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Bad drug, good weedkiller: "Failed" antibiotic repurposed as herbicide

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Just as antibiotic resistance is a problem for human health, herbicide resistance represents a huge problem for the agricultural sector. Researchers have devised a novel strategy to address the issue by repurposing a "failed" antibiotic as a herbicide.

Farmers have a lot to contend with when it comes to protecting their crops: the insects that eat the plants, the microbes that infect leaves, shoots, and roots, and invasive weeds that compete with crops for soil and Sun.

Herbicide options are decreasing because of the spread of herbicide-resistant weeds and understandable legislative bans or restrictions on using existing herbicides due to safety and environmental concerns. These issues, coupled with the fact that there hasn't been a new type of herbicide produced for many years, have led to concerns about the future of sustainable agriculture.

Now, researchers at the University of Adelaide in South Australia have come up with a novel solution.

Effective herbicides - such as the widely used glyphosate - prevent plants from making certain amino acids (proteins) needed for a variety of plant processes, including growth. The researchers understood that a new herbicide had to inhibit the molecular pathway that led to the biosynthesis of the amino acid lysine.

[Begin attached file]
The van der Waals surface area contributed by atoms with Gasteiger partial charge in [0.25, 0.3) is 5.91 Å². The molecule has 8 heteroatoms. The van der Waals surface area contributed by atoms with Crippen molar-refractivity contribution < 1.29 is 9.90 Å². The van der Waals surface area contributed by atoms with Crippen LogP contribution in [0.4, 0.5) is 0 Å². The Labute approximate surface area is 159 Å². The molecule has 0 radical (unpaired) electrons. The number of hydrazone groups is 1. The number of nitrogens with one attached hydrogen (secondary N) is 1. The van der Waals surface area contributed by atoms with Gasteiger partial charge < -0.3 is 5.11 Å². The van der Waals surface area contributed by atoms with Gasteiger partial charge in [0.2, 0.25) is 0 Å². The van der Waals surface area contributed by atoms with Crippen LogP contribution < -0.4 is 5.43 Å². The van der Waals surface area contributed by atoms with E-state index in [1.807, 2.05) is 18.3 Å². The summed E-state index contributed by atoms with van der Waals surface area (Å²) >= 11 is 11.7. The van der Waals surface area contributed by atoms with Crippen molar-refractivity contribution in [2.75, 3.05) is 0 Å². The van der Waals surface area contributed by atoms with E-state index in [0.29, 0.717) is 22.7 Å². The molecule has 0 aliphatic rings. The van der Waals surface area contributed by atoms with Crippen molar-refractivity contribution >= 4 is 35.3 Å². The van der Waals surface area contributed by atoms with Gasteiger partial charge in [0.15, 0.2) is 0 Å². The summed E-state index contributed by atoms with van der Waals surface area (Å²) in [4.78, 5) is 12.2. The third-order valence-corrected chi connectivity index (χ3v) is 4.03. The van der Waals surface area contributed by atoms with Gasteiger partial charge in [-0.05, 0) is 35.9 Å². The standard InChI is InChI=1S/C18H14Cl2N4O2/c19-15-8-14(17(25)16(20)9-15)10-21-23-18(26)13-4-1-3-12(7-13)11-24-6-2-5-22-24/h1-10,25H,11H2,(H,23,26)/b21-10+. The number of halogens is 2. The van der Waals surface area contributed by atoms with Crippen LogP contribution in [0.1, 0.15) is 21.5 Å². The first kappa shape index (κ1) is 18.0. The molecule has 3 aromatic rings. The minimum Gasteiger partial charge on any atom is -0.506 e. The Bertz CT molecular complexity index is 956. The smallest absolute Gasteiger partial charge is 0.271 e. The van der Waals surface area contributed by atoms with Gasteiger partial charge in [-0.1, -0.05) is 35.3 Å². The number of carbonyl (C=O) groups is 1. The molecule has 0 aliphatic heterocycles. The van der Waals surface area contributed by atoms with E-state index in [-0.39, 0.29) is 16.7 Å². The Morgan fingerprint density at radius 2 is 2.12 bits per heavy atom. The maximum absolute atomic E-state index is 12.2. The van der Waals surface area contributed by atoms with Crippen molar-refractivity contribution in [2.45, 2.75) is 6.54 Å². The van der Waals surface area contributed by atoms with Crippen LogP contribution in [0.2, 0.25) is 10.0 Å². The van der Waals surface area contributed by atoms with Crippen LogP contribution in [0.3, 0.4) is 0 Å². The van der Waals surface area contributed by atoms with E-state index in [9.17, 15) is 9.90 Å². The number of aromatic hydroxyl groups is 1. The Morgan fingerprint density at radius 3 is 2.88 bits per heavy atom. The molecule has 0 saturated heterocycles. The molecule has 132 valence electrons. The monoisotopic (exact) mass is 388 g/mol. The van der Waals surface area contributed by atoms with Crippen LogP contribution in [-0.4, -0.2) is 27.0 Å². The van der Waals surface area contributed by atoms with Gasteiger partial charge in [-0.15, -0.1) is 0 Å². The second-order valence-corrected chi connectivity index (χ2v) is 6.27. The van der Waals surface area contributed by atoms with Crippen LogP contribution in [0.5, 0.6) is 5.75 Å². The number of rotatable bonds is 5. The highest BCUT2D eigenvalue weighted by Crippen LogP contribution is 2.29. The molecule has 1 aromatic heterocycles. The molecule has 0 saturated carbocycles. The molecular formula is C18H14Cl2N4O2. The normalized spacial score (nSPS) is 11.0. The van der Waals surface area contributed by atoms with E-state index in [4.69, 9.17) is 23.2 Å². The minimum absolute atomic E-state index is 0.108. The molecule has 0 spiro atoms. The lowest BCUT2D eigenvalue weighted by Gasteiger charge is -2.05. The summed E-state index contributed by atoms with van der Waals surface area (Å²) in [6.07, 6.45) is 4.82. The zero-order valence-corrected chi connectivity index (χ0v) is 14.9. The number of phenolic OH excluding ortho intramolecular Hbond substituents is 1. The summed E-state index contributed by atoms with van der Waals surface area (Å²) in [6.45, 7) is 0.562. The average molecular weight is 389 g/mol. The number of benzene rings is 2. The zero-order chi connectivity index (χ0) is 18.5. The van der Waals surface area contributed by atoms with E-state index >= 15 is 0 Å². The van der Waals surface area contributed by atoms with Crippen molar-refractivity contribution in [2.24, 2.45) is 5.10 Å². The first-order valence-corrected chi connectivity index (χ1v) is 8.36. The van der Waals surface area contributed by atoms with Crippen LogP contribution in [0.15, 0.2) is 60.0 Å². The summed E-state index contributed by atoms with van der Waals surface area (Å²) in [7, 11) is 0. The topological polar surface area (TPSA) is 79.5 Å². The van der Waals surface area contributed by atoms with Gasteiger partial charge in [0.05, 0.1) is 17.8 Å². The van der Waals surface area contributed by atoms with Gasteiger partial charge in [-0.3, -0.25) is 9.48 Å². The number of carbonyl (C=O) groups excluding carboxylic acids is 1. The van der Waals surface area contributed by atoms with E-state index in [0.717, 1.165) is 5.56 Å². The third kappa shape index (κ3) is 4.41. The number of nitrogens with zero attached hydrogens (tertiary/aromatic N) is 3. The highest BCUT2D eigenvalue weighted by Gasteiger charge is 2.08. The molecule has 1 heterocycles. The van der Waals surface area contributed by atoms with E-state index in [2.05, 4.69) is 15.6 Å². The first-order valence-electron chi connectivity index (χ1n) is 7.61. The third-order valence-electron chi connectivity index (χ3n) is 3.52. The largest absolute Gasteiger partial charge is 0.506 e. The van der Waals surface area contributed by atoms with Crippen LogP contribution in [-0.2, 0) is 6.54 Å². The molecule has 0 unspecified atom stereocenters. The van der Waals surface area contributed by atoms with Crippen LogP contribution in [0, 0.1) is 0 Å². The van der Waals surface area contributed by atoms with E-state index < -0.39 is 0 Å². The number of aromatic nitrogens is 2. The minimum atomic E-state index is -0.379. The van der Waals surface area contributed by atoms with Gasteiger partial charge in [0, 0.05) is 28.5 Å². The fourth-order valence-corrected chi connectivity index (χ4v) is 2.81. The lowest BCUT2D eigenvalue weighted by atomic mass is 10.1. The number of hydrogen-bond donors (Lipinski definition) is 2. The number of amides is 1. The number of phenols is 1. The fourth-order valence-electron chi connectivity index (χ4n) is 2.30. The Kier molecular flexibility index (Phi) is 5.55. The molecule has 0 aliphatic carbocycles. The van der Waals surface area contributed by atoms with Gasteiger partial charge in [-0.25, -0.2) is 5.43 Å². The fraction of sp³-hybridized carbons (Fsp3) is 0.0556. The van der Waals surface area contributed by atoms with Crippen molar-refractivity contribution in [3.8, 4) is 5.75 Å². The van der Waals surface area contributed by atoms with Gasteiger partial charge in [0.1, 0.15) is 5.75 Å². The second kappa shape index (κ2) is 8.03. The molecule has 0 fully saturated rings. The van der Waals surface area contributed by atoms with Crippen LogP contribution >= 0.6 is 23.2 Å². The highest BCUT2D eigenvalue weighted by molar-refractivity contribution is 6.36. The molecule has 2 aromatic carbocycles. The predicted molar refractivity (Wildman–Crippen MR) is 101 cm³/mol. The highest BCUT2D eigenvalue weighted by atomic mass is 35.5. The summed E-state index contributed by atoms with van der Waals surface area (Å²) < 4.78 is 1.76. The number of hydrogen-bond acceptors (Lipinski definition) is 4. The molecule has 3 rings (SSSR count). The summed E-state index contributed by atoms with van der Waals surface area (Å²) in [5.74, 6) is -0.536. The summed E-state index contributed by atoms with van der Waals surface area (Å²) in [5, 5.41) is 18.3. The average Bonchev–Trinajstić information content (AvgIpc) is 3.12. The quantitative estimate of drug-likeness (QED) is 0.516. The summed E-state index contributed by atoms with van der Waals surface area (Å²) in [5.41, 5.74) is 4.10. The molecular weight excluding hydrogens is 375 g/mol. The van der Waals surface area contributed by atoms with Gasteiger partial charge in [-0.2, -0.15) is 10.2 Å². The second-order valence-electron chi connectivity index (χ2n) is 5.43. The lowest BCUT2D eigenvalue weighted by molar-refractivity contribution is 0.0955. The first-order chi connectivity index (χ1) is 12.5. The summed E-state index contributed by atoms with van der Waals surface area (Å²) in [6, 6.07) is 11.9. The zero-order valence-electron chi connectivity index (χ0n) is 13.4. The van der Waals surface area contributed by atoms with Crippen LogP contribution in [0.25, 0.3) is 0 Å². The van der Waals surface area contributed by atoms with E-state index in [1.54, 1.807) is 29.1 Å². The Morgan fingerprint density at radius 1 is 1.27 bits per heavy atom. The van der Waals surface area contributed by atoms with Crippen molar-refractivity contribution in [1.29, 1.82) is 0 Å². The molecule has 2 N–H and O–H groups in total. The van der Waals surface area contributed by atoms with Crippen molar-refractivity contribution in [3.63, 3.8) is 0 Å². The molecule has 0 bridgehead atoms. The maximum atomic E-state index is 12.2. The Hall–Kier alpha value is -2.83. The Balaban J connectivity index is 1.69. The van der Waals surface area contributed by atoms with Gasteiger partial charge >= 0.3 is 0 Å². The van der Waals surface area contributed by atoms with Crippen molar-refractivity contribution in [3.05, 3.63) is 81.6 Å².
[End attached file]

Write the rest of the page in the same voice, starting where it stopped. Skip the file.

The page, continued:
Coincidentally, medical researchers have been focused on developing antibiotics that inhibit lysine biosynthesis over the past three decades. However, most have not entered the market because they've been ineffective against pathogens. But, given the molecular similarity between bacteria and plants, the researchers explored the use of "failed" antibiotics as herbicides.

By modifying the molecular structure of an antibiotic candidate for treating tuberculosis, which failed to move beyond the lab, the researchers found it could block lysine production.

"There are no commercially available herbicides on the market that work in this way," said Andrew Barrow, one of the study's co-authors. "In fact, in the past 40 years, there have been hardly any new herbicides with new mechanisms of action that have entered the market."

Importantly, the researchers say that using failed antibiotics as herbicides won't contribute to antibiotic resistance in humans because they don't kill bacteria and have no effect on human cells.

The researchers are aware of the untapped potential of their discovery.

"The discovery is a potential game changer for the agricultural industry," said Tatiana Soares da Costa, corresponding author of the study. "Many weeds are now resistant to the existing herbicides on the market, costing farmers billions of dollars each year. Using failed antibiotics as herbicides provides a short-cut for faster development of new, more effective weed killers that target damaging and invasive weeds that farmers find hard to control."

And, they say, the discovery might benefit more than farmers; it may lead to the development of weed killers for household use.

"Our repurposing approach has the potential to discover herbicides with broad applications that can kill a variety of weeds," Barrow said.

The study was published in the journal Communications Biology.

Source: University of Adelaide

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